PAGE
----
Impact Spotlight: NIFA supports National Nutrition Research Roadmap

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March 15, 2016

Impact Spotlight: NIFA supports National Nutrition Research Roadmap


Research consistently identifies links between diet and health, risk for disease, and quality of life. Americans are now eating 30 percent more calories than 40 years ago. The average American eats 15 more pounds of sugar a year than in the 1970s. The overall health of Americans is threatened by growing obesity levels that lead to increased risk of heart disease, diabetes, stroke, and certain types of cancer.

Through our partnership with land-grant universities, communities, organizations and other federal agencies, NIFA supports research and educational efforts that encourage Americans to make more informed food choices and become more physically active. We are committed to helping rural, low-income, minority, and at-risk Americans live healthy lives. 

A Texas A&M University project, Texas Grow! Eat! Go!, is a five-year Agriculture and Food Research Initiative study that engaged with third and fourth grade students and their families to improve physical activity and eating behaviors. The university’s study was conducted in schools with a high degree of ethnic diversity. Youth enrollment in the study was 54 percent Hispanic and 18 percent African-American; 43 percent of their parents also indicated some degree of family food insecurity. The project was successful in improving knowledge of nutrition and gardening, increasing the occurrence of families preparing food, being physically active, and eating meals together.

To continue successful nutrition interventions, the Interagency Committee on Human Nutrition Research recently released the first National Nutrition Research Roadmap designed to guide federal nutrition research. The roadmap identifies three key questions that cover a broad spectrum of research:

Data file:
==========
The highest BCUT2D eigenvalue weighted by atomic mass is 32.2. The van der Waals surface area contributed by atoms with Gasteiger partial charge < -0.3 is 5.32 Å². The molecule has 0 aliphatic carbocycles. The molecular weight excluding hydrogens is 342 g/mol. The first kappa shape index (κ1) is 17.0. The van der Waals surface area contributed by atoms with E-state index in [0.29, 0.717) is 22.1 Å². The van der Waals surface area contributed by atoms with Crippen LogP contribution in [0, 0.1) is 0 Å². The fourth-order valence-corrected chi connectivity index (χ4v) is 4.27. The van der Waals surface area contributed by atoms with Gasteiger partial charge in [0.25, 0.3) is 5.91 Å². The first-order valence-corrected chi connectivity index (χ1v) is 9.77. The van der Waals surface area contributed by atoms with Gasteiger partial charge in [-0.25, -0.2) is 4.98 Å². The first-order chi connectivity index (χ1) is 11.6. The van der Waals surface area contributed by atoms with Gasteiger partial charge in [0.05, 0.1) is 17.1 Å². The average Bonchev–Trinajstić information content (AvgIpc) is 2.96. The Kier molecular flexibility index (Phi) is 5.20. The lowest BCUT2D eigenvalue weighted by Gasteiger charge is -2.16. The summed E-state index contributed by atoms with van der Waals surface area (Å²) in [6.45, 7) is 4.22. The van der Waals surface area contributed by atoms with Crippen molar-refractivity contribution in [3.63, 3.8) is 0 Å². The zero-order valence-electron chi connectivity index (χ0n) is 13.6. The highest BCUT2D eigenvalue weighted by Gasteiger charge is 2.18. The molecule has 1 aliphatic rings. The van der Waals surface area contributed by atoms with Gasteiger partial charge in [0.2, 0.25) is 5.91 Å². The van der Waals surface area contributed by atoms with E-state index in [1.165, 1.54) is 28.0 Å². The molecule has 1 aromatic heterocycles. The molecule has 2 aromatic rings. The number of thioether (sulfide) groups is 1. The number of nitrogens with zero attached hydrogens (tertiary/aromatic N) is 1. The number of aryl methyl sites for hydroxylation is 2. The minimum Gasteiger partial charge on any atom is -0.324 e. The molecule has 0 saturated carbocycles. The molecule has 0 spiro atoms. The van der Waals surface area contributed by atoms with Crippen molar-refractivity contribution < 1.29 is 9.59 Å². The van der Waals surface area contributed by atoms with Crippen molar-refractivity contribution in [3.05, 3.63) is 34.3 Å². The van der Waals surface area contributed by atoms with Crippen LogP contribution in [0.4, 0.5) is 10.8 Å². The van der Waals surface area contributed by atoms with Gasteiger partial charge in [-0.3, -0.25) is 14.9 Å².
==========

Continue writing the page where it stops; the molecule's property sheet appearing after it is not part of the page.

1. How do we better understand and define eating patterns to improve and sustain health?
  2. What can be done to help people choose healthy eating patterns?
  3. How can we develop and engage innovative methods and systems to accelerate discoveries in human nutrition?

Tomorrow, March 16, at 2 pm, NIFA will host a Twitter chat with Dr. Deirdra Chester, national program leader for NIFA’s Division of Nutrition to discuss NIFA’s role in supporting the Nutrition Research Roadmap and how NIFA programs are contributing to ending the fight on obesity, and improving nutrition for all Americans.

Over the past seven years, USDA and the Obama Administration have made great strides in maximizing the ability of our programs to fight hunger and improve health for more children and families. We’ve focused on science-based food and nutrition strategies that contribute to our country’s national and economic security. To learn more, visit #USDAResults

For more NIFA impacts, visit or the Land-Grant University Impacts website. Send us your NIFA-funded impacts at or share them with USDA_NIFA on Twitter #NIFAimpacts.

NIFA invests in and advances agricultural research, education and extension and seeks to make transformative discoveries that solve societal challenges.